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Bill Thayer

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Tucked Away Amidst the Aqueducts


[image ALT: A small narrow garden with a two-story building in the background. Along the right, an ancient brick wall. It is a view of the church of S. Tommaso in Formis and the ruins of part of the Aqua Claudia, a Roman aqueduct, in Rome.]

The church appears to be enclosed in a walled garden.

Usually, one of the most prominent features of a church is its façade, with a door fronting right on the street, or even its own square. The church of S. Tommaso in Formis is an exception: what fronts on the street is not the church itself but its hospital, and this is its front door, concealed between the hospital on our left and the old brick wall we see on our right. Clearly, the church's founder St. Giovanni de Matha was not aiming for show, but for public service.

And the wall? Well, I think he just found some cheap land. Back in the early 12c, this was an uninhabited area consisting mostly of vacant lots and ruins. Part of the remains of the so‑called Neronian Arches, a branch of the Aqua Claudia, one of the great aqueducts of ancient Rome, this wall was already over a thousand years old — and by providing one side of the church and hospital complex, made his order's headquarters that much cheaper to build. The aqueduct (forma in Latin) also shows up in the name of the church.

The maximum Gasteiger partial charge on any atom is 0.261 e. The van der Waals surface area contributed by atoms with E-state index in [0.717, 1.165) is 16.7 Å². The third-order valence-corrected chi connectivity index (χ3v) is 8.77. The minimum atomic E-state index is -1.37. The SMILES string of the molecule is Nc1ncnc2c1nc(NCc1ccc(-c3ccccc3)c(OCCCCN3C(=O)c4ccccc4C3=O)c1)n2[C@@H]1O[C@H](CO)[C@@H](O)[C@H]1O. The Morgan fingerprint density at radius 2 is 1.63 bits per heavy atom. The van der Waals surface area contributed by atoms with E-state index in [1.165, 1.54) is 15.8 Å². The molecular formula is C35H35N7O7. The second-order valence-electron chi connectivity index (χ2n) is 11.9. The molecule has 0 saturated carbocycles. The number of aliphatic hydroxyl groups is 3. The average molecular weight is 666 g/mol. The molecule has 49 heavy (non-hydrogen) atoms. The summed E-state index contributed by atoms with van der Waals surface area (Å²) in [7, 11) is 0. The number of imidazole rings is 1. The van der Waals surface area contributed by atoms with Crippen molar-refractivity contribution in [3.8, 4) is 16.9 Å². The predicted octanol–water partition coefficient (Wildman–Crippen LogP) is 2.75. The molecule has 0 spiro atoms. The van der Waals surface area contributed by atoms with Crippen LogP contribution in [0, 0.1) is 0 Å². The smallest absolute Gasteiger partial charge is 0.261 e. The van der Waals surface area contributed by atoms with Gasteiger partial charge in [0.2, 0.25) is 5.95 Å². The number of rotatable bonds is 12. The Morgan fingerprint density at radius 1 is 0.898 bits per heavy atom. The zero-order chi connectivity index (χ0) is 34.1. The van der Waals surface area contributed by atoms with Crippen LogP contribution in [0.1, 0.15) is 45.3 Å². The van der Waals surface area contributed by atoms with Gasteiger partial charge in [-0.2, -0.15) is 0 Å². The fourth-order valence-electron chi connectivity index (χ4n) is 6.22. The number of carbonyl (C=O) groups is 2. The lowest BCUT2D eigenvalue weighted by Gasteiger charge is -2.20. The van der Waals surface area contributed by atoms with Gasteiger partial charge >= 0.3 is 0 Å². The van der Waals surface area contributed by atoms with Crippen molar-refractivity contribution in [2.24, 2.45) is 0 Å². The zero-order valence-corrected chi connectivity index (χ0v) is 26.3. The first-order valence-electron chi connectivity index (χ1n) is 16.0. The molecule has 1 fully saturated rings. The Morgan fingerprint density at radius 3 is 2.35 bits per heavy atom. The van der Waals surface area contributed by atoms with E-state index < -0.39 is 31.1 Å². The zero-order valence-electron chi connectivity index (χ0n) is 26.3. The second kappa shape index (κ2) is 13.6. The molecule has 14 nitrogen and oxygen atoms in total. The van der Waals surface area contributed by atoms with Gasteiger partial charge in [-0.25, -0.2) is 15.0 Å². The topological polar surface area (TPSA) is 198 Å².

Below is a view of the street frontage. Our garden is behind the block of buildings; for the view above, we need to go thru the gate on the right (the so‑called Arch of Dolabella) and make a sharp left into the walled enclosure.


[image ALT: On the left, a brick building with a marble arch around the door, and a niche above the arch, with a circular mosaic in it. On the right, a small arched stone gateway with some brick superstructure. It is a view of the street frontage of the church of S. Tommaso in Formis and the adjacent ancient Roman Arch of Dolabella, in Rome.]


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Page updated: 9 Jun 03